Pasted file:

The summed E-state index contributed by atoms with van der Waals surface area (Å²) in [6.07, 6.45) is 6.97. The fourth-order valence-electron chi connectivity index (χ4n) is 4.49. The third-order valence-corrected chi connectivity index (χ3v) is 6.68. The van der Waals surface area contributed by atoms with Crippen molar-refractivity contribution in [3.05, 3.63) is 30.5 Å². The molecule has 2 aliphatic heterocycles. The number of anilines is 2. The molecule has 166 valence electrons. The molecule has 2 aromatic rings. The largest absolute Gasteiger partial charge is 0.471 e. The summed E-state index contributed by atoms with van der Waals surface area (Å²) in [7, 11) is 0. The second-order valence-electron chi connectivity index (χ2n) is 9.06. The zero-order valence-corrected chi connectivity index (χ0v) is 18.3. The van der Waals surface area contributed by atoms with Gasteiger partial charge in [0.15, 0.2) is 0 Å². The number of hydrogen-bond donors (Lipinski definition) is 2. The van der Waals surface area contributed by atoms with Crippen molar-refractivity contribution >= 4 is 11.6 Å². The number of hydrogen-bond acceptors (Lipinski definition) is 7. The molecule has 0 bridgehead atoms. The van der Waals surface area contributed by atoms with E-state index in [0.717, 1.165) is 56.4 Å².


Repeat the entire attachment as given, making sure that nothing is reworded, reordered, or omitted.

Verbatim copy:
The summed E-state index contributed by atoms with van der Waals surface area (Å²) in [6.07, 6.45) is 6.97. The fourth-order valence-electron chi connectivity index (χ4n) is 4.49. The third-order valence-corrected chi connectivity index (χ3v) is 6.68. The van der Waals surface area contributed by atoms with Crippen molar-refractivity contribution in [3.05, 3.63) is 30.5 Å². The molecule has 2 aliphatic heterocycles. The number of anilines is 2. The molecule has 166 valence electrons. The molecule has 2 aromatic rings. The largest absolute Gasteiger partial charge is 0.471 e. The summed E-state index contributed by atoms with van der Waals surface area (Å²) in [7, 11) is 0. The second-order valence-electron chi connectivity index (χ2n) is 9.06. The zero-order valence-corrected chi connectivity index (χ0v) is 18.3. The van der Waals surface area contributed by atoms with Gasteiger partial charge in [0.15, 0.2) is 0 Å². The number of hydrogen-bond donors (Lipinski definition) is 2. The van der Waals surface area contributed by atoms with Crippen molar-refractivity contribution >= 4 is 11.6 Å². The number of hydrogen-bond acceptors (Lipinski definition) is 7. The molecule has 0 bridgehead atoms. The van der Waals surface area contributed by atoms with E-state index in [0.717, 1.165) is 56.4 Å².